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    But let's ignore unions... please.


    But you're correct, enforcing standards will drive those looking to cut corners to less heavily enforced standards. But then, how much fun would we really have if a steam ship wasn't blowing up every now and then, right?

    And yes, there is a noticable difference between the two, in some instances.
     
  6. Navy4ever

    Navy4ever Member

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  7. KPEngineer

    KPEngineer Eternal Father ...

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    I didn't say the unions are blameless. The thread is about what the government is/isn't doing so I restricted my comments to that.

    Riiiiiight ... No one else has any standards. The US is the only country in the world with a professional enforcement structure without overburdeneing the company and the mariner. So doing something efficiently automatically means cutting corners? Have you ever tried dealing with them from the outside? Have you ever read CFR 46?

    I had license evaluators try to tell me the MSM was obselete and all he could come up with was "my LCDR told me so". When I took my Chief's exam I had a question about the CFR reference for the proper of method to use when plugging in portable hand tools. God forbid you need an official interpretation of a regulation, that will take 30 days for the USCG to respond. I know people who sail foreign flag, they can make a phone call to their flag state and get an answer in 5 min. I suppose that's the unions' fault too.
     
    Last edited: Mar 14, 2013
  8. LineInTheSand

    LineInTheSand USCGA 2006

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    Merchant fleet has a pretty easy position. We need less regulations. The Coast Guard is to blame because of the laws and regulations they enforce. Of course, when there is an emergency arrising from something that could have been enforced the Coast Guard is also to blame.

    I heard from a retired senator the other day. The United Kingdom had two exchanges (think two New York Stock Exchanges). One was regulated by the FSA, the other fairly open.

    The argument was "the regulations are pushing companies to list on the less regulated exchange." And sure, some did. Some fair dark Russian companies listed. And you know what eventually happened? Eventually there were issues and investors lost a lot of money.

    Would I rather fly on Southwest Airlines or GoobieGoobie Airlines from Somalia (I made that up)? Southwest. Yes, it's cheaper to have no regulations. Maybe it's even more fun for the companies that can avoid the regulations. But it's not safer.

    It's easy to play the victim.
     
  9. KPEngineer

    KPEngineer Eternal Father ...

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    Do you know anything about foreign flags and how they operate? Do you know what the IMO is? There are flags with many times the number of vessels as the US. Most of them never get detained by PSC. Most of them never suffer any kind of accidents or casualties. How can that be? They must just be lucky I guess.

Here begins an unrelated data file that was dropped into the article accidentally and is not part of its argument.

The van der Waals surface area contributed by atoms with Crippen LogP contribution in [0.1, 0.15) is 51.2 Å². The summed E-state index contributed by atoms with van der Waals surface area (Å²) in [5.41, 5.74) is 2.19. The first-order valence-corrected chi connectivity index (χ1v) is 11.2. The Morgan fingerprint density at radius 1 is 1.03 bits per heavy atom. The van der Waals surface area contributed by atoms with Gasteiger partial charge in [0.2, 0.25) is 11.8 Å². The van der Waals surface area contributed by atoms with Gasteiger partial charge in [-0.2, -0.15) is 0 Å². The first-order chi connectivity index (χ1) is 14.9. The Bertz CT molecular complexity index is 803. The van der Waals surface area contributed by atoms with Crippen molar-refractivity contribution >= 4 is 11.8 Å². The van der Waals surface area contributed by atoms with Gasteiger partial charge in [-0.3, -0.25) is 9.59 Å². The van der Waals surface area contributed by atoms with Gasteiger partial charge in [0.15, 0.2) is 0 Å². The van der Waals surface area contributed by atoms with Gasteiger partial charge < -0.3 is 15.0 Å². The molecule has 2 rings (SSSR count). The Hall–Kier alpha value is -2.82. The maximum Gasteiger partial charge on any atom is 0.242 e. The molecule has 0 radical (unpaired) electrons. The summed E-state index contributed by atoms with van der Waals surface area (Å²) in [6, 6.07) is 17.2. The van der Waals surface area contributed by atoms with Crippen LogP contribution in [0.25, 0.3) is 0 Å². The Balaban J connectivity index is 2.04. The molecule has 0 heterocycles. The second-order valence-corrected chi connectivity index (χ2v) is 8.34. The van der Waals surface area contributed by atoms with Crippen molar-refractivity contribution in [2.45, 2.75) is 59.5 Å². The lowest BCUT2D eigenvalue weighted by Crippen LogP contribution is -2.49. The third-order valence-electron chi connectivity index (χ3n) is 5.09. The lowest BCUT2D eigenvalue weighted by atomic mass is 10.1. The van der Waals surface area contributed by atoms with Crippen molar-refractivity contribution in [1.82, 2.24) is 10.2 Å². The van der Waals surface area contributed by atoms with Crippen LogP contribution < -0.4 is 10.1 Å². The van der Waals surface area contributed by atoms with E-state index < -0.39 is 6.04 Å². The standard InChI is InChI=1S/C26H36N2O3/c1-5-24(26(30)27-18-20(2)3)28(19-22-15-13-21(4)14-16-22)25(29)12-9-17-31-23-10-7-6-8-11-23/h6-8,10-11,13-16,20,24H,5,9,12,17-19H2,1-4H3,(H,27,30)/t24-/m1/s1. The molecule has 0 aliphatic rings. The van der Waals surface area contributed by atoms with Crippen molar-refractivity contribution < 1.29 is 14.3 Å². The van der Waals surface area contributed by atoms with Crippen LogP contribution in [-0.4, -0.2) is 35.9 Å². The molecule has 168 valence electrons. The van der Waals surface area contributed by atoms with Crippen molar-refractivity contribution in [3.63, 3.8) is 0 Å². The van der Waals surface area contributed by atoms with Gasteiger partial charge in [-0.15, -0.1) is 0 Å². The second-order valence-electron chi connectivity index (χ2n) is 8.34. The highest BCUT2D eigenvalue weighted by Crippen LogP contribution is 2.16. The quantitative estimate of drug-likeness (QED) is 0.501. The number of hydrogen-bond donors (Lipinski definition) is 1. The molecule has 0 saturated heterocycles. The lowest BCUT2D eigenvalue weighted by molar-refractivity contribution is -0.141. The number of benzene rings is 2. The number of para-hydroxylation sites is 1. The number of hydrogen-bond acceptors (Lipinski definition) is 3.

Your straw man of a completely unregulated industry doesn't fly either. You can be just as safe with less and less doesn't mean none.
     
  10. LineInTheSand

    LineInTheSand USCGA 2006

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    Yes and Yes for the first two questions.

    Guess either they're lucky, or they in fact, do have accidents or casualties.

    It's not a straw man. There are highly regulated industries that, while more costly are also safer, and less regulated industries, that are less costly but also riskier.

    If we allow for finite resources, well, then those resources are allocated in certain ways. Why spend money on a regulation that doesn't exist when you could cushion profits or upgrade? I wouldn't. So sure, that money goes elsewhere, but what is often the purpose of a regulation? Safety and security.

    Is the aviation community that much different from the merchant marine. Some airlines operate in countries with heavy regulations. Some don't.

    Frankly, if our merchant fleet hasn't figured out how to be profitable over the centuries, despite the regulations, then maybe it never will.

    Here's a question I'm not sure you'd want to answer. If the U.S. Merchant Marine ceased to exist tomorrow, how would the every-day American feel it? Would they? Would prices go up or down? That's the question that I'm interested in.
     
    Last edited: Mar 14, 2013
  11. kpcrew

    kpcrew Member

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    Oh my, someone has a bug up their butt! Is this forum degenerating into another gCaptain?
     
  12. LineInTheSand

    LineInTheSand USCGA 2006

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    Seems like a very big move by a federal government that tends to move in small ways.

    Here's the question though. In the unlikely event this actually did happen, what would change for the U.S.?
     
  13. KPEngineer

    KPEngineer Eternal Father ...

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    But it is a straw man. You made an argument as though the only other option to the US Flag is zero regulation whatsoever. That is just simply not the case. There are 170 members of the IMO, most of whom provide just as much oversight of their respective fleets but in a manner more realistic to actually operating vessels as opposed to sitting in the theoretical vacuum of a USCG office.